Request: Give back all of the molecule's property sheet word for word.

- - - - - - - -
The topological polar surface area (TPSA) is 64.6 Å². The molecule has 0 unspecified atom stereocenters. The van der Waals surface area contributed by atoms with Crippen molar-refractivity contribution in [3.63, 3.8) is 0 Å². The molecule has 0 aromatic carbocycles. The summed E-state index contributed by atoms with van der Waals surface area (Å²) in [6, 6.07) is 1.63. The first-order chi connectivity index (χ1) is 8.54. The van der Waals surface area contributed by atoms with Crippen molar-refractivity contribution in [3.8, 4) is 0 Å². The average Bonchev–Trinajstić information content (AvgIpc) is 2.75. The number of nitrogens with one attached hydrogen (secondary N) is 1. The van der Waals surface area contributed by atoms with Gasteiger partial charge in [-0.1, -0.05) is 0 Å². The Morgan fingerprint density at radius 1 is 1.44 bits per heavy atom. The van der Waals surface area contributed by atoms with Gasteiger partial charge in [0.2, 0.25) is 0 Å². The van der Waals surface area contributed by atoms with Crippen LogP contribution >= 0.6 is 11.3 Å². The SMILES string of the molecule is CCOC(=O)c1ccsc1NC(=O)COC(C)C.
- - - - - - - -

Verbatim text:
The topological polar surface area (TPSA) is 64.6 Å². The molecule has 0 unspecified atom stereocenters. The van der Waals surface area contributed by atoms with Crippen molar-refractivity contribution in [3.63, 3.8) is 0 Å². The molecule has 0 aromatic carbocycles. The summed E-state index contributed by atoms with van der Waals surface area (Å²) in [6, 6.07) is 1.63. The first-order chi connectivity index (χ1) is 8.54. The van der Waals surface area contributed by atoms with Crippen molar-refractivity contribution in [3.8, 4) is 0 Å². The average Bonchev–Trinajstić information content (AvgIpc) is 2.75. The number of nitrogens with one attached hydrogen (secondary N) is 1. The van der Waals surface area contributed by atoms with Gasteiger partial charge in [-0.1, -0.05) is 0 Å². The Morgan fingerprint density at radius 1 is 1.44 bits per heavy atom. The van der Waals surface area contributed by atoms with Gasteiger partial charge in [0.2, 0.25) is 0 Å². The van der Waals surface area contributed by atoms with Crippen LogP contribution >= 0.6 is 11.3 Å². The SMILES string of the molecule is CCOC(=O)c1ccsc1NC(=O)COC(C)C.